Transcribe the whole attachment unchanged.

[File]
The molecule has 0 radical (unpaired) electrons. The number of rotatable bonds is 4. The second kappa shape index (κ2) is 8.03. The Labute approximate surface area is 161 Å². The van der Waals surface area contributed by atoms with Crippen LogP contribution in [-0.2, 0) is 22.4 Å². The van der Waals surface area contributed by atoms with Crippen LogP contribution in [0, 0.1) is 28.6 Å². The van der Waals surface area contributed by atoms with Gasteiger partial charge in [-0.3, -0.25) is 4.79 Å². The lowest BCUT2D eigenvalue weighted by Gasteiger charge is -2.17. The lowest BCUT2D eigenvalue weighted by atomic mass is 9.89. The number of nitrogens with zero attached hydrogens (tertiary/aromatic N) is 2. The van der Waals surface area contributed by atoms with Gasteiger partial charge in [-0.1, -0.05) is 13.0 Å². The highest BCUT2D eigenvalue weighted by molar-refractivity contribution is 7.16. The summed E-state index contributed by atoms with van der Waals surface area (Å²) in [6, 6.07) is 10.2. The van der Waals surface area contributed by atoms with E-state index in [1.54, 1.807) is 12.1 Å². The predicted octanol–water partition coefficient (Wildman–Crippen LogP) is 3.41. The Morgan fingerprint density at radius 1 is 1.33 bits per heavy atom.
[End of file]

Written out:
The molecule has 0 radical (unpaired) electrons. The number of rotatable bonds is 4. The second kappa shape index (κ2) is 8.03. The Labute approximate surface area is 161 Å². The van der Waals surface area contributed by atoms with Crippen LogP contribution in [-0.2, 0) is 22.4 Å². The van der Waals surface area contributed by atoms with Crippen LogP contribution in [0, 0.1) is 28.6 Å². The van der Waals surface area contributed by atoms with Gasteiger partial charge in [-0.3, -0.25) is 4.79 Å². The lowest BCUT2D eigenvalue weighted by Gasteiger charge is -2.17. The lowest BCUT2D eigenvalue weighted by atomic mass is 9.89. The number of nitrogens with zero attached hydrogens (tertiary/aromatic N) is 2. The van der Waals surface area contributed by atoms with Gasteiger partial charge in [-0.1, -0.05) is 13.0 Å². The highest BCUT2D eigenvalue weighted by molar-refractivity contribution is 7.16. The summed E-state index contributed by atoms with van der Waals surface area (Å²) in [6, 6.07) is 10.2. The van der Waals surface area contributed by atoms with E-state index in [1.54, 1.807) is 12.1 Å². The predicted octanol–water partition coefficient (Wildman–Crippen LogP) is 3.41. The Morgan fingerprint density at radius 1 is 1.33 bits per heavy atom.